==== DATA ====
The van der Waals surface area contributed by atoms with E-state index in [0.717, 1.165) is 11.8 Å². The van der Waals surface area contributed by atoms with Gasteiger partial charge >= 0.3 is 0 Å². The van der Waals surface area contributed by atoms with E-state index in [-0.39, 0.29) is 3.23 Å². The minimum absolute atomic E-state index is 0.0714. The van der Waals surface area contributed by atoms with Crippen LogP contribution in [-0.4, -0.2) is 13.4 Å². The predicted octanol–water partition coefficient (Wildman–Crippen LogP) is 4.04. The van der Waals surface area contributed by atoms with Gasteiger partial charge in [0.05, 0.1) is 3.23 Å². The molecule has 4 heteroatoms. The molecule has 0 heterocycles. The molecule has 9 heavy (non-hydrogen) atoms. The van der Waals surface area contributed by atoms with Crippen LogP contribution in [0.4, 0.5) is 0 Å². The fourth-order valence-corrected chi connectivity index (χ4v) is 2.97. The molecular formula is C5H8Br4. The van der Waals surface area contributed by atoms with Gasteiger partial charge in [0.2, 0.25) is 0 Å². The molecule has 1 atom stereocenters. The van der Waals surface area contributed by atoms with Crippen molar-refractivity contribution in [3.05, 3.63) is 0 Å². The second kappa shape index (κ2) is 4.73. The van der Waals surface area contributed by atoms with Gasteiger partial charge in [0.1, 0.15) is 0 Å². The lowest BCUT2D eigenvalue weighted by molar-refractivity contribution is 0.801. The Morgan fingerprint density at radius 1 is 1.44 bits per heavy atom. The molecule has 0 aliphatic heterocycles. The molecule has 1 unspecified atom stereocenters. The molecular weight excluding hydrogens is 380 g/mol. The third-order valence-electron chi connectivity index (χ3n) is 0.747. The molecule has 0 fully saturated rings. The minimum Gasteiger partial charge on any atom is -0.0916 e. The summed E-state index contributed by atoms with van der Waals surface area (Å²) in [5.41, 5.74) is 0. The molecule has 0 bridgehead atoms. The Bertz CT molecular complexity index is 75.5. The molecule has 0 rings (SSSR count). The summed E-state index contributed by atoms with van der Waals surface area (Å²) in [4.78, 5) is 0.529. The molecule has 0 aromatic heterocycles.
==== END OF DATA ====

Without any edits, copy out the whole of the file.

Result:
The van der Waals surface area contributed by atoms with E-state index in [0.717, 1.165) is 11.8 Å². The van der Waals surface area contributed by atoms with Gasteiger partial charge >= 0.3 is 0 Å². The van der Waals surface area contributed by atoms with E-state index in [-0.39, 0.29) is 3.23 Å². The minimum absolute atomic E-state index is 0.0714. The van der Waals surface area contributed by atoms with Crippen LogP contribution in [-0.4, -0.2) is 13.4 Å². The predicted octanol–water partition coefficient (Wildman–Crippen LogP) is 4.04. The van der Waals surface area contributed by atoms with Gasteiger partial charge in [0.05, 0.1) is 3.23 Å². The molecule has 4 heteroatoms. The molecule has 0 heterocycles. The molecule has 9 heavy (non-hydrogen) atoms. The van der Waals surface area contributed by atoms with Crippen LogP contribution in [0.4, 0.5) is 0 Å². The fourth-order valence-corrected chi connectivity index (χ4v) is 2.97. The molecular formula is C5H8Br4. The van der Waals surface area contributed by atoms with Gasteiger partial charge in [0.2, 0.25) is 0 Å². The molecule has 1 atom stereocenters. The van der Waals surface area contributed by atoms with Crippen molar-refractivity contribution in [3.05, 3.63) is 0 Å². The second kappa shape index (κ2) is 4.73. The van der Waals surface area contributed by atoms with Gasteiger partial charge in [0.1, 0.15) is 0 Å². The lowest BCUT2D eigenvalue weighted by molar-refractivity contribution is 0.801. The Morgan fingerprint density at radius 1 is 1.44 bits per heavy atom. The molecule has 0 aliphatic heterocycles. The molecule has 1 unspecified atom stereocenters. The molecular weight excluding hydrogens is 380 g/mol. The third-order valence-electron chi connectivity index (χ3n) is 0.747. The molecule has 0 fully saturated rings. The minimum Gasteiger partial charge on any atom is -0.0916 e. The summed E-state index contributed by atoms with van der Waals surface area (Å²) in [5.41, 5.74) is 0. The molecule has 0 bridgehead atoms. The Bertz CT molecular complexity index is 75.5. The molecule has 0 rings (SSSR count). The summed E-state index contributed by atoms with van der Waals surface area (Å²) in [4.78, 5) is 0.529. The molecule has 0 aromatic heterocycles.